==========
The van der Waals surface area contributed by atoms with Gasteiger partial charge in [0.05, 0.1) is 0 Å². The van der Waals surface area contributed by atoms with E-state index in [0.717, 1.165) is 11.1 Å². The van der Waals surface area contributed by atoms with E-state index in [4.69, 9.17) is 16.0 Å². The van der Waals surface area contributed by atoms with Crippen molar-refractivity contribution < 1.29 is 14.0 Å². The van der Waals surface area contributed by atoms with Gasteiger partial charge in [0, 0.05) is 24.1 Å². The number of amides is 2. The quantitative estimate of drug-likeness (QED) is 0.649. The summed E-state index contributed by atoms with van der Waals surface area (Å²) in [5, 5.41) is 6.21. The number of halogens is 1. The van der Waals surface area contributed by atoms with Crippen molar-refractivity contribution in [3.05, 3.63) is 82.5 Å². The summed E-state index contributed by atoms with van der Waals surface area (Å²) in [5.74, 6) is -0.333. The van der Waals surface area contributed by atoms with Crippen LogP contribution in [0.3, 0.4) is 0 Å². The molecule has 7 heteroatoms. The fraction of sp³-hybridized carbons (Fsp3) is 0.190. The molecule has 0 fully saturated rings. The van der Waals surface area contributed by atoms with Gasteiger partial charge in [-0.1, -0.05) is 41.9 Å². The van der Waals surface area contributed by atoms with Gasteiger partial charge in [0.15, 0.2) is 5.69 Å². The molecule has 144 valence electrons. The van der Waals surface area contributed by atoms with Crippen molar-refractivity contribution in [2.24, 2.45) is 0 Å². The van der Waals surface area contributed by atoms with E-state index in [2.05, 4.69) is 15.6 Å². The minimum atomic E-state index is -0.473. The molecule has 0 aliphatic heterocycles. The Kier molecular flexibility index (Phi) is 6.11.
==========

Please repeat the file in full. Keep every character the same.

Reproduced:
The van der Waals surface area contributed by atoms with Gasteiger partial charge in [0.05, 0.1) is 0 Å². The van der Waals surface area contributed by atoms with E-state index in [0.717, 1.165) is 11.1 Å². The van der Waals surface area contributed by atoms with E-state index in [4.69, 9.17) is 16.0 Å². The van der Waals surface area contributed by atoms with Crippen molar-refractivity contribution < 1.29 is 14.0 Å². The van der Waals surface area contributed by atoms with Gasteiger partial charge in [0, 0.05) is 24.1 Å². The number of amides is 2. The quantitative estimate of drug-likeness (QED) is 0.649. The summed E-state index contributed by atoms with van der Waals surface area (Å²) in [5, 5.41) is 6.21. The number of halogens is 1. The van der Waals surface area contributed by atoms with Crippen molar-refractivity contribution in [3.05, 3.63) is 82.5 Å². The summed E-state index contributed by atoms with van der Waals surface area (Å²) in [5.74, 6) is -0.333. The van der Waals surface area contributed by atoms with Crippen LogP contribution in [0.3, 0.4) is 0 Å². The molecule has 7 heteroatoms. The fraction of sp³-hybridized carbons (Fsp3) is 0.190. The molecule has 0 fully saturated rings. The van der Waals surface area contributed by atoms with Gasteiger partial charge in [-0.1, -0.05) is 41.9 Å². The van der Waals surface area contributed by atoms with Gasteiger partial charge in [0.15, 0.2) is 5.69 Å². The molecule has 144 valence electrons. The van der Waals surface area contributed by atoms with Crippen molar-refractivity contribution in [2.24, 2.45) is 0 Å². The van der Waals surface area contributed by atoms with E-state index in [2.05, 4.69) is 15.6 Å². The minimum atomic E-state index is -0.473. The molecule has 0 aliphatic heterocycles. The Kier molecular flexibility index (Phi) is 6.11.